Mayoral candidate Bob Brady is picking up more city union endorsements, and his former campaign aide has produced a TV ad attacking mayoral rival Tom Knox, hoping someone will pay to air it.
Union sources say Brady will get the endorsement of many of the locals of the city's blue-collar union today, though the umbrella organization, AFSCME District Council 33, will remain neutral in the May 15 Democratic primary.
The sources said president Pete Matthews decided the council would endorse no one, even though Brady was the overwhelming favorite in a straw vote of union delegates last month.
Matthews is close to another mayoral candidate, state Rep. Dwight Evans, sources said, but many members were uncomfortable with Evans' willingness to consider major changes in the city's employee-pension and health-benefits systems.
Matthews decided to allow the 13 member locals to make their own choices. Many, including Local 427, representing sanitation workers, are expected to go with Brady.
Matthews didn't return calls for comment.
One source said the unions endorsing Brady represent about 6,000 of the roughly 10,000 workers represented by District Council, the largest city-employee union.
Brady has already been endorsed by the police and fire unions. U.S. Rep. Chaka Fattah won the nod of AFSCME District Council 47, the 3,500-member white-collar union.
In other campaign news, the alliance between Knox and City Councilwoman Jannie Blackwell will be cemented today as Knox announces his slate of Council candidates.
Knox will be backing three incumbents and seven challengers for Council, including one of each with close ties to mayoral rival Fattah.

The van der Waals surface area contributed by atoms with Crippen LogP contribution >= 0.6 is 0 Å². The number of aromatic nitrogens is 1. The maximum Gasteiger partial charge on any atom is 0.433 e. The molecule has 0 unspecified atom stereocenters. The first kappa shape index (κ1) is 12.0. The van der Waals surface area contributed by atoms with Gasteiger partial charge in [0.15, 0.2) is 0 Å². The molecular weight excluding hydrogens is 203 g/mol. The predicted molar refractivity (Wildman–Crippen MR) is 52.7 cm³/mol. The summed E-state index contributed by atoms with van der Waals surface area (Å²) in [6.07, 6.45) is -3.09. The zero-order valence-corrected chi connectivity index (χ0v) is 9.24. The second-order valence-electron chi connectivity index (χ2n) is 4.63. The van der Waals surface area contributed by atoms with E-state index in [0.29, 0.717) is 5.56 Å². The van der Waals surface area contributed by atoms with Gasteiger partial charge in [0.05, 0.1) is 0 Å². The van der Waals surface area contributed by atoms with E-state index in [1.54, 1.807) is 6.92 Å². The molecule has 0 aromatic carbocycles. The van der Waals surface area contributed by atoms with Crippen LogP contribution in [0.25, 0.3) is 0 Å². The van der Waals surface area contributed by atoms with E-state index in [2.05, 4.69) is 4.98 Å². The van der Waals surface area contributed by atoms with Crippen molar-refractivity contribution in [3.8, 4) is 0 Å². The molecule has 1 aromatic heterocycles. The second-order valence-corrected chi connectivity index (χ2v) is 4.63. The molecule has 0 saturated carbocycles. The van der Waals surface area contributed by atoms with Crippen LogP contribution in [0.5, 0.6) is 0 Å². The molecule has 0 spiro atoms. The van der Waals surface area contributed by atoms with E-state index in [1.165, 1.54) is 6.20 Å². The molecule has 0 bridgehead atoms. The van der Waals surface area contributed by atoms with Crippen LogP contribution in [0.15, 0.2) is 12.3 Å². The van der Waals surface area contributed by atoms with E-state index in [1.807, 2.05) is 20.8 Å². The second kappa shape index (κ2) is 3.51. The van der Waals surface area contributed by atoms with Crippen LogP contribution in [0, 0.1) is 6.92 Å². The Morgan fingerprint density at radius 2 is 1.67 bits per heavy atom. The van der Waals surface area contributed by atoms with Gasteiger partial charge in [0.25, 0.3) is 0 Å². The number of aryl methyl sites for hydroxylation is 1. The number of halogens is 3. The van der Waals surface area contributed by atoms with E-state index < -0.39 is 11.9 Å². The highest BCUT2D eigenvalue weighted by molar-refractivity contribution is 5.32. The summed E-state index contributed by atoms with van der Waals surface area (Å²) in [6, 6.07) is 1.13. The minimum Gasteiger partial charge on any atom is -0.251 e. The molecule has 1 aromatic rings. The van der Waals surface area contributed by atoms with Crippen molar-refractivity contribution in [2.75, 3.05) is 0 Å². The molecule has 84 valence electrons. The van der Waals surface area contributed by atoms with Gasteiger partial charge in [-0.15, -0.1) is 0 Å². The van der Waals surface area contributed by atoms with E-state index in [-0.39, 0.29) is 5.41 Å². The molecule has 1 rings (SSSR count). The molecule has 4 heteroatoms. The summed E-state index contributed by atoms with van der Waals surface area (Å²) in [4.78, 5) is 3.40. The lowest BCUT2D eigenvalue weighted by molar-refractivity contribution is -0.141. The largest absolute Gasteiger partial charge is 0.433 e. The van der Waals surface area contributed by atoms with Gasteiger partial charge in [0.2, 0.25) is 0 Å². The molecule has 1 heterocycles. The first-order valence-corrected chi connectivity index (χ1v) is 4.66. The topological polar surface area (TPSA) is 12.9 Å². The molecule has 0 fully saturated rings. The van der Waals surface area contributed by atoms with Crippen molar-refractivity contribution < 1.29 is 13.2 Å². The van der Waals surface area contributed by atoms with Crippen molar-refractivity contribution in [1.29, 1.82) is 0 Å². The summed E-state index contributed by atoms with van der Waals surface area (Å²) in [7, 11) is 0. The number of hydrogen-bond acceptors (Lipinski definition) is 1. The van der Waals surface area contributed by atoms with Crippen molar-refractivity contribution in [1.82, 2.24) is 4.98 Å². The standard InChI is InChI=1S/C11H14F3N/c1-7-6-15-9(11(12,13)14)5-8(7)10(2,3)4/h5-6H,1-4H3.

In district races, Knox will back incumbent Blackwell in West Philadelphia; challenger Vern Anastasio against Frank DiCicco in South Philadelphia and Center City; Cindy Bass, a former Fattah aide, against incumbent Donna Reed Miller in Northwest Philadelphia; Matt McClure against incumbent Carol Ann Campbell in West Philly and Roxborough-Manayunk; and challenger Cecil Hankins against incumbent Marian Tasco in West Oak Lane and East Mount Airy.
For five at-large seats, Knox is backing incumbents Juan Ramos and Fattah ally Blondell Reynolds Brown; and challengers Bill Green, Matt Rubin, and Sharif Street, son of Mayor Street.
Meanwhile yesterday, Fattah picked up the endorsement of the community group ACORN's political action committee, which cited Fattah's commitment to affordable housing.
The freelance anti-Knox TV ad is the work of political consultant Ken Smukler, who resigned last week from Brady's congressional campaign committee after acknowledging involvement in Brady's mayoral campaign.
The ad can now be viewed on YouTube - but Smukler hopes one of the anti-Knox political committees will pay to put it on TV.
Combining theme music from the shark movie "Jaws" with the structure of a MasterCard ad, the 30-second spot describes Knox getting $28,000 from a no-bid insurance deal, paying a $70,000 fine for violations by his health-insurance company, and charging 400 percent interest on payday loans from his bank.
"Tom Knox calling this a record of success? Shameless," the ad says. "There are some things Tom Knox's money can't buy." *